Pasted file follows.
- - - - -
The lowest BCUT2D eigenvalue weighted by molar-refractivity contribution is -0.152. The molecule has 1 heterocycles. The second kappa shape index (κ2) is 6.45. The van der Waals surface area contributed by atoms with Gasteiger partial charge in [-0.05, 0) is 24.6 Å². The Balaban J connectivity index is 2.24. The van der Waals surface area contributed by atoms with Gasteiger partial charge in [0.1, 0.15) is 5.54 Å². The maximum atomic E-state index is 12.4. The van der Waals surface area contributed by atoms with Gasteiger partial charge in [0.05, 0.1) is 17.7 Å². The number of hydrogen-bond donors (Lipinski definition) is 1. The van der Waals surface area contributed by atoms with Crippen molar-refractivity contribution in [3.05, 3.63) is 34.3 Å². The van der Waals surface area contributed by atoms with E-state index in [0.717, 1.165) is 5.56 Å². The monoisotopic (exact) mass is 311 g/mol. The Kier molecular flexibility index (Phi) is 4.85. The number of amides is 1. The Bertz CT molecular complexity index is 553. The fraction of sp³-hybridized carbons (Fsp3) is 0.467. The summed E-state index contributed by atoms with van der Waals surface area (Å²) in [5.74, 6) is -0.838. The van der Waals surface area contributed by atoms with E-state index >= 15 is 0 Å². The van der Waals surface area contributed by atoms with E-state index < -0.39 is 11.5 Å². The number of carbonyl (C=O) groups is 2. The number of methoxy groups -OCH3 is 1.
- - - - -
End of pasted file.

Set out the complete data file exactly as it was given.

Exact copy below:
The lowest BCUT2D eigenvalue weighted by molar-refractivity contribution is -0.152. The molecule has 1 heterocycles. The second kappa shape index (κ2) is 6.45. The van der Waals surface area contributed by atoms with Gasteiger partial charge in [-0.05, 0) is 24.6 Å². The Balaban J connectivity index is 2.24. The van der Waals surface area contributed by atoms with Gasteiger partial charge in [0.1, 0.15) is 5.54 Å². The maximum atomic E-state index is 12.4. The van der Waals surface area contributed by atoms with Gasteiger partial charge in [0.05, 0.1) is 17.7 Å². The number of hydrogen-bond donors (Lipinski definition) is 1. The van der Waals surface area contributed by atoms with Crippen molar-refractivity contribution in [3.05, 3.63) is 34.3 Å². The van der Waals surface area contributed by atoms with E-state index in [0.717, 1.165) is 5.56 Å². The monoisotopic (exact) mass is 311 g/mol. The Kier molecular flexibility index (Phi) is 4.85. The number of amides is 1. The Bertz CT molecular complexity index is 553. The fraction of sp³-hybridized carbons (Fsp3) is 0.467. The summed E-state index contributed by atoms with van der Waals surface area (Å²) in [5.74, 6) is -0.838. The van der Waals surface area contributed by atoms with E-state index >= 15 is 0 Å². The van der Waals surface area contributed by atoms with E-state index < -0.39 is 11.5 Å². The number of carbonyl (C=O) groups is 2. The number of methoxy groups -OCH3 is 1.